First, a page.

Oh, and they’re spinning the sale to the highly anti-democratic Islamo-regime ”as having been settled a year before present day realities”.
Followers of what happens inside Turkey, meaning astute followers, know fully well that the leadership under the AKP could only lead in one direction. Tyranny. You can’t spin that ”all of a sudden Turkey has gone anti-democratic”, and be taken seriously. Just exactly where has the Lutheran Church Board been over the past decade?
Old offices of the Church Board were sold to the Turkish state
By Juhani Huttunen
Property sold to Turkey is part of a larger entity with a total value of over EUR 30 million.
The former office building of the Church Administration in Katajanokka has been transferred to the Turkish state. The Turkish Embassy will be transferring to this property at Satamakatu 9.
The transaction was made in December 2016. The property purchase price was EUR 8.2 million. The property is one of the four sites that the Church Board has been selling since 2013. The total cost of these deals is 39.4 million euros.
Technically, the Church Board sold the Satamakatu office to Lapis Rakennus Oy, which then sold the property to the Turkish state. The church government was involved in the transaction process. The Church Board moved to new premises in Eteläranta in 2014.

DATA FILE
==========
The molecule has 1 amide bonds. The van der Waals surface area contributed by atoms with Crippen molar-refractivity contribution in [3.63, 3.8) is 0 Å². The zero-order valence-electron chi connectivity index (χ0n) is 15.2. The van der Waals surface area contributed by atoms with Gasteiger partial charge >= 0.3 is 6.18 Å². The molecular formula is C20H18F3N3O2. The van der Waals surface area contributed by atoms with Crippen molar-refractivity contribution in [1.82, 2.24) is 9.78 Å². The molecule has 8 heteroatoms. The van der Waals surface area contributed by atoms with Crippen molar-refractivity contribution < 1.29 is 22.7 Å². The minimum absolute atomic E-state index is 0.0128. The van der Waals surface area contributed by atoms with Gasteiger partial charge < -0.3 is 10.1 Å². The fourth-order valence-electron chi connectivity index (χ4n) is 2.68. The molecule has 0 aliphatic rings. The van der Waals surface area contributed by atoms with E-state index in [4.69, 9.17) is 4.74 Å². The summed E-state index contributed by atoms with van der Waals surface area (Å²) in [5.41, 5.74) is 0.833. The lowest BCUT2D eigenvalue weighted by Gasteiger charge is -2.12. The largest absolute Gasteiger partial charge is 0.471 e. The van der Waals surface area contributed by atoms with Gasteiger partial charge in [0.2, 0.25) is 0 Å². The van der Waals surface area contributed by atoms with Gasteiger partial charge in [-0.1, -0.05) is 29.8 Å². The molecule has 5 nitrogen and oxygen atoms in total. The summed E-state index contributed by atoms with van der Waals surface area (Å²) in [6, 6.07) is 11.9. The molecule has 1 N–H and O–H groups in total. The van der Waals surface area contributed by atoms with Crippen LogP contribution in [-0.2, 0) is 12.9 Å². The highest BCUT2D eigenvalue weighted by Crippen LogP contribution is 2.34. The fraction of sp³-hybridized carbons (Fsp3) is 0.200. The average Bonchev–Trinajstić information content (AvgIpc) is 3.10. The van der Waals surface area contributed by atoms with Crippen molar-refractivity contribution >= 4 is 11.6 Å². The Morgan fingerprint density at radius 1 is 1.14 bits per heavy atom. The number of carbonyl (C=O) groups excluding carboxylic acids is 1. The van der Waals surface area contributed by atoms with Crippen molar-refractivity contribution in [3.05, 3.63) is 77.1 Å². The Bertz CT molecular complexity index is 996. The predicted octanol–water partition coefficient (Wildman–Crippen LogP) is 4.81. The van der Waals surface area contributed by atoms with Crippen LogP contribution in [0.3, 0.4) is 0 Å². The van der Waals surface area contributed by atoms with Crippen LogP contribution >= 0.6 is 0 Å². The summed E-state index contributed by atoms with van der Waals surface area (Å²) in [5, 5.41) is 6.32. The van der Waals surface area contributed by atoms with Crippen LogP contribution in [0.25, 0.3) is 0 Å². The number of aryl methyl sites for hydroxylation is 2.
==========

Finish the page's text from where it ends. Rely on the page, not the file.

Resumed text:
The human rights situation in Turkey speaks
The human rights situation in Turkey during the 2014 Recep Tayyip Erdogan election cycle has attracted wide international attention. Last October, attention was drawn to the news that a Turkish journalist Ayla Albayrak from Wall Street Journal had received a prison sentence from “spreading terrorism propaganda” in Turkey. Upon receiving the judgment, Albayrak was in New York.
Even before the rise of Erdoğan as president of the country, Human Rights Watch had reported serious violations of freedom of speech in Turkey for several years. In 2016, after a failed military coup, according to Human Rights Watch, at least 241 people died.
“The situation in Turkey was different than now”
The Evangelical Lutheran Church of Finland published ethical guidelines for investment activity in 1999. Is the information about the current state of human rights of the Turkish State affected by the Church’s real estate transactions in the light of the Church’s use of social interventions for human rights?
This is commented on by the church caretaker Leena Rantanen of the Church Department’s finance department.
– This property is part of a larger four-story unit whose sales operations started in the fall of 2013. This property was sold to Lapis Rakkenus Oy in December 2016, property deals were arranged for over a year. Lapis Rakennus Oy sold the property to the Turkish state, Rantanen says.
“The situation in Turkey was different when the deal was being arranged,” she says.